Facial Trauma

Facial trauma involves injuries to facial tissues, such as skin, muscles, and bones. Symptoms of facial trauma include a deformed face, an altered feeling on the face, problems breathing, missing teeth, and double vision.

"Head & Neck"

Our Offerings

  • Laceration Repairs: Laceration repair is a procedure to treat the cut or tear on the skin and the underlying tissues, such as muscles, subcutaneous fats, and tendons. It is also recommended for patients suffering from facial trauma due to assaults, motor vehicle accidents, injuries, falls, sports, thermal burns, chemical exposures, and animal bites. The steps of the laceration repair include cleaning the wound and preparing it for closure. The minor tears are self-healing and do not require medical interventions. However, laceration repair is required in deep wounds. Laceration repair aims to prevent excessive bleeding, reduce infection risk, and avoid severe scarring.
  • Earlobe Repairs: Earlobe repairs are usually minimally invasive procedures to correct the expanded, elongated, or torn earlobes. Earlobe damage may be due to sudden trauma, multiple earlobe piercings close to each other, wearing heavy earrings for a prolonged period, and earrings pulled by children, snatchers, or due to snagging in the dress. The procedure is done under local anesthesia, and most patients are discharged on the same day of the procedure. The surgeon cleans, gives anesthesia at the site of the procedure, removes excess skin, and closes the wound in layers, ensuring no tension in the other areas of the ears. The patients may have a fine scar after complete healing.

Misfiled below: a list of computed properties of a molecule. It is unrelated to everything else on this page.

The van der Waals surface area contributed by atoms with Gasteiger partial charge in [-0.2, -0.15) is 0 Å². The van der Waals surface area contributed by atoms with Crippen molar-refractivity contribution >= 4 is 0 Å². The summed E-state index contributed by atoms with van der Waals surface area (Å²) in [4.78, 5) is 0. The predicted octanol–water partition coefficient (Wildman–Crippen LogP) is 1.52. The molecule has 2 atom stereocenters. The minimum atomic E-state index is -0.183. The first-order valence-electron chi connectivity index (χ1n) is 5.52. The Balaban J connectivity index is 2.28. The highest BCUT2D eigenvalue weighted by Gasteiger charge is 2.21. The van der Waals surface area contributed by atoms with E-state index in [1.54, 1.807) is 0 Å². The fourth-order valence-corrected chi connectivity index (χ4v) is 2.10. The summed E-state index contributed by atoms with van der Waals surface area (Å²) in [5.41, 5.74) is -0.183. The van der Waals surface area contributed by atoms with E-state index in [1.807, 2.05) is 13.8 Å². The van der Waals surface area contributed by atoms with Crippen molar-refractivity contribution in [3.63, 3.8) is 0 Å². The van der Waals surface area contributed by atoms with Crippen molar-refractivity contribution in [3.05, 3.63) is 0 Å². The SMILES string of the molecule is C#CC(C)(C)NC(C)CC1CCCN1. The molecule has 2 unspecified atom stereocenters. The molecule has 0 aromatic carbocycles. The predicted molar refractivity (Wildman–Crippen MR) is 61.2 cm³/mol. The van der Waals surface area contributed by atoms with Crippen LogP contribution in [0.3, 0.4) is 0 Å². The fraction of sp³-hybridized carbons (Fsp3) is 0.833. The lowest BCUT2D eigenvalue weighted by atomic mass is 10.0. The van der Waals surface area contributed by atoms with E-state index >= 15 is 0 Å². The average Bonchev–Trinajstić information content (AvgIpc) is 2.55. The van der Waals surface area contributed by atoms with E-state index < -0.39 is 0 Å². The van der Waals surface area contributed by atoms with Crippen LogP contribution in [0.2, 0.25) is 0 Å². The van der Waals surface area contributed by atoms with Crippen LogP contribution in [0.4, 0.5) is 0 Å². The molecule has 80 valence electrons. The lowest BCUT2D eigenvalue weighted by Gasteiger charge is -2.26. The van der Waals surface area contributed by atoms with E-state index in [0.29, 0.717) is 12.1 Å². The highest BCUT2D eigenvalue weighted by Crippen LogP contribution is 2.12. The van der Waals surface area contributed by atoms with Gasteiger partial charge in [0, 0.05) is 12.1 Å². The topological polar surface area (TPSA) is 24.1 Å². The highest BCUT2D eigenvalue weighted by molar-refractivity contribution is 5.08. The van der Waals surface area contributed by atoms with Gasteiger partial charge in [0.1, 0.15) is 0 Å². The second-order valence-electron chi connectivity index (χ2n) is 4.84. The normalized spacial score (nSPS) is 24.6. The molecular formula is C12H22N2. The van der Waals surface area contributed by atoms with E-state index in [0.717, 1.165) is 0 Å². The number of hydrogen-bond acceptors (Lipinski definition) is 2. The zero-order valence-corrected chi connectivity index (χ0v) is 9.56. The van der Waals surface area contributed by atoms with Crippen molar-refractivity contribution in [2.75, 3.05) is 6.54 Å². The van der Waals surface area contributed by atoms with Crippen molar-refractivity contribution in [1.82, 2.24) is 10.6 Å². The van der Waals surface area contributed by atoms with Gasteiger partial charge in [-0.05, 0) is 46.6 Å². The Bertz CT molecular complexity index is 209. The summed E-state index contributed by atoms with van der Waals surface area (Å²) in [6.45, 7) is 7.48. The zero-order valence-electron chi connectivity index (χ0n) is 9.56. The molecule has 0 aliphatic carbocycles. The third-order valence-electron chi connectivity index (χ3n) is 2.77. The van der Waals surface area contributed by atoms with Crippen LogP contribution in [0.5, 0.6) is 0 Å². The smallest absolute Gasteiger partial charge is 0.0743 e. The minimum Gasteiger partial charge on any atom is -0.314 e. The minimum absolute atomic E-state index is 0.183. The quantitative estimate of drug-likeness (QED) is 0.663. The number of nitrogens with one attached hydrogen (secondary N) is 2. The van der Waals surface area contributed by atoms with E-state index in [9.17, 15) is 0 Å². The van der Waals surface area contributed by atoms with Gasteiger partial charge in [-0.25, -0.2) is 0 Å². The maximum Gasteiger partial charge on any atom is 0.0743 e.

• Traumatic CSF Rhinorrhea and Otorrhea Surgeries: Cerebrospinal fluid is present in the brain and spinal cord. In several situations, the CSF fluid leaks into the ears (CSF otorrhea) and the nose (CSF rhinorrhea). These conditions include surgery, trauma, tumors, and cholesteatoma. Patients with CSF leak in the ears experience a strong, salty taste in the mouth. CSF Rhinorrhea should be treated promptly as it increases the risk of meningitis and intracranial complications. The timing of surgical interventions for leaked CSF depends upon the complications. Early surgery is performed if the patient has a penetrating injury or is at increased risk of meningitis. The types of surgeries include intracranial repair surgery and endoscopic endonasal surgery.
  • Maxillary and Mandibular Fracture Fixation: The upper jaw is known as the maxilla, and the lower jaw is the mandible. A fracture in one or both jaws is known as a facial or jaw fracture. Jaw fracture involves a broken nose, damaged eye sockets, orbital bones, or other facial structures. The jaw fracture surgery aims to reposition the dislocated bone, which can be performed through surgical forceps. The surgeon may use plaster or a fracture splint to join the broken bone.


The symptoms of facial fractures include facial pain, jaw pain that increases during jaw movement, swelling, and oral bleeding.

The non-surgical options include staples, adhesive strips, and Dermabond glue. Surgery for lacerations depends upon various factors, such as the level of bleeding, involvement of muscles and nerves, and gum injury.